journal = "Physical Review. E, Statistical nonlinear, and soft matter physics",
issn = "1539-3755",
publisher = "American Physical Society",
number = "3",

}

Multiple relaxation modes in associative polymer networks with varying connectivity. / Bohdan, M.; Sprakel, J.; van der Gucht, J.

In: Physical Review. E, Statistical nonlinear, and soft matter physics, Vol. 94, No. 3, 032507, 2016.

Research output: Contribution to journalArticleAcademicpeer-review

TY - JOUR

T1 - Multiple relaxation modes in associative polymer networks with varying connectivity

AU - Bohdan, M.

AU - Sprakel, J.

AU - van der Gucht, J.

PY - 2016

Y1 - 2016

N2 - The dynamics and mechanics of networks depend sensitively on their spatial connectivity. To explore the effect of connectivity on local network dynamics, we prepare transient polymer networks in which we systematically cut connecting bonds. We do this by creating networks formed from hydrophobically modified difunctionalized polyethylene glycol chains. These form physical gels, consisting of flowerlike micelles that are transiently cross-linked by connecting bridges. By introducing monofunctionalized chains, we can systematically reduce the number of bonds between micelles and thus lower the network connectivity, which strongly reduces the network elasticity and relaxation time. Dynamic light scattering reveals a complex relaxation dynamics that are not apparent in bulk rheology. We observe three distinct relaxation modes. First we find a fast diffusive mode that does not depend on the number of bridges and is attributed to the diffusion of micelles within a cage formed by neighboring micelles. A second, intermediate mode depends strongly on network connectivity but surprisingly is independent of the scattering vector q. We attribute this viscoelastic mode to fluctuations in local connectivity of the network. The third, slowest mode is also diffusive and is attributed to the diffusion of micelle clusters through the viscoelastic matrix. These results shed light on the microscopic dynamics in weakly interconnected transient networks.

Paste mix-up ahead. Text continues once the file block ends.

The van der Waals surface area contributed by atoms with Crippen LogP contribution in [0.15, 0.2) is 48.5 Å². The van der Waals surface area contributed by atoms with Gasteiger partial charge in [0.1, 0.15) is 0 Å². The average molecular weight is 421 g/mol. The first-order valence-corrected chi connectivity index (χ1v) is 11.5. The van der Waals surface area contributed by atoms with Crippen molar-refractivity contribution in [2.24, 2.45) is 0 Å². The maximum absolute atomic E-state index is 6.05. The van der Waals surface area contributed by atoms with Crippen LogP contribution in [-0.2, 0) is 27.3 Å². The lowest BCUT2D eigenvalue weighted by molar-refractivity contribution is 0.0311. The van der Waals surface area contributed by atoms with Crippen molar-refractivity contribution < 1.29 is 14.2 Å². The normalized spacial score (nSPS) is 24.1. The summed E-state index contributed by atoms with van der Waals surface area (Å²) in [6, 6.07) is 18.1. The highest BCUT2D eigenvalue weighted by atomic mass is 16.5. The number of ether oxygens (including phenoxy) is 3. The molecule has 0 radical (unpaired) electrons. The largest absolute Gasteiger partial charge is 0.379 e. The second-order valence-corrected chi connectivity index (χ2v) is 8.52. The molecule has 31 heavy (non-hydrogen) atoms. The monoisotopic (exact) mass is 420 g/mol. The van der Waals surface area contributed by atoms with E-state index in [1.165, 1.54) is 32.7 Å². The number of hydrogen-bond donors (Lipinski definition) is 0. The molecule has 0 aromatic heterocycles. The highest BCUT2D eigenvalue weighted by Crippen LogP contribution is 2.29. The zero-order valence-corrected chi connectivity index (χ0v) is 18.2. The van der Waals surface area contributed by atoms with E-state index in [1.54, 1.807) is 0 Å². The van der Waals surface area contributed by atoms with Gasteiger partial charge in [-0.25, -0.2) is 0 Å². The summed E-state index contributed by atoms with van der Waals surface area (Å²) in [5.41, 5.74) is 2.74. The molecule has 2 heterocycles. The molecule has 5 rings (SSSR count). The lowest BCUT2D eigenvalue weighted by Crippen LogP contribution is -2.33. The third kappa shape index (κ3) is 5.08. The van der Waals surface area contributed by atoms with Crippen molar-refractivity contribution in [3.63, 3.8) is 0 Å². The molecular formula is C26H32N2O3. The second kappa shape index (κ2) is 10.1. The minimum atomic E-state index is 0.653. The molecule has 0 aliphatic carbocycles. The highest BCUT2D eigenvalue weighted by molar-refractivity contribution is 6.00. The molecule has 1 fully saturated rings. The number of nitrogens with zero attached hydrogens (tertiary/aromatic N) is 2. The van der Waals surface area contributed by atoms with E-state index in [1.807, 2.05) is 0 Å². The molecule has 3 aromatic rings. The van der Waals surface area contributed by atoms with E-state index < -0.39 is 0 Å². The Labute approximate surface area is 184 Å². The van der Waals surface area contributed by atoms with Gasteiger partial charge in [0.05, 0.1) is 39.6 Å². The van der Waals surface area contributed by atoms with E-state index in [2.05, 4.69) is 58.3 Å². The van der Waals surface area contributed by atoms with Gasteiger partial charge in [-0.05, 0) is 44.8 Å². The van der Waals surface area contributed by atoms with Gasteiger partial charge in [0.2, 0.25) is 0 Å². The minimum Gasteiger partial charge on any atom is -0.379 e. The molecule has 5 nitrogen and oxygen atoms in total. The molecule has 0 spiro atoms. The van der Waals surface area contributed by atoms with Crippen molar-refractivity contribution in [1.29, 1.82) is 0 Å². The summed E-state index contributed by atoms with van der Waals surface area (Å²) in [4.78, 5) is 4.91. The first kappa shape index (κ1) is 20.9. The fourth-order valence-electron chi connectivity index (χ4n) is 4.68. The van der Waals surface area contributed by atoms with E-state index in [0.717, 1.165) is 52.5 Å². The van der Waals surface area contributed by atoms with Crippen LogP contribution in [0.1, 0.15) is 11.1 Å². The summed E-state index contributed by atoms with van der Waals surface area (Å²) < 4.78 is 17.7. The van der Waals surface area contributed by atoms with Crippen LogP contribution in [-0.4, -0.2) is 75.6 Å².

AB - The dynamics and mechanics of networks depend sensitively on their spatial connectivity. To explore the effect of connectivity on local network dynamics, we prepare transient polymer networks in which we systematically cut connecting bonds. We do this by creating networks formed from hydrophobically modified difunctionalized polyethylene glycol chains. These form physical gels, consisting of flowerlike micelles that are transiently cross-linked by connecting bridges. By introducing monofunctionalized chains, we can systematically reduce the number of bonds between micelles and thus lower the network connectivity, which strongly reduces the network elasticity and relaxation time. Dynamic light scattering reveals a complex relaxation dynamics that are not apparent in bulk rheology. We observe three distinct relaxation modes. First we find a fast diffusive mode that does not depend on the number of bridges and is attributed to the diffusion of micelles within a cage formed by neighboring micelles. A second, intermediate mode depends strongly on network connectivity but surprisingly is independent of the scattering vector q. We attribute this viscoelastic mode to fluctuations in local connectivity of the network. The third, slowest mode is also diffusive and is attributed to the diffusion of micelle clusters through the viscoelastic matrix. These results shed light on the microscopic dynamics in weakly interconnected transient networks.

U2 - 10.1103/PhysRevE.94.032507

DO - 10.1103/PhysRevE.94.032507

M3 - Article

VL - 94

JO - Physical Review. E, Statistical nonlinear, and soft matter physics

T2 - Physical Review. E, Statistical nonlinear, and soft matter physics

JF - Physical Review. E, Statistical nonlinear, and soft matter physics

SN - 1539-3755

IS - 3

M1 - 032507

ER -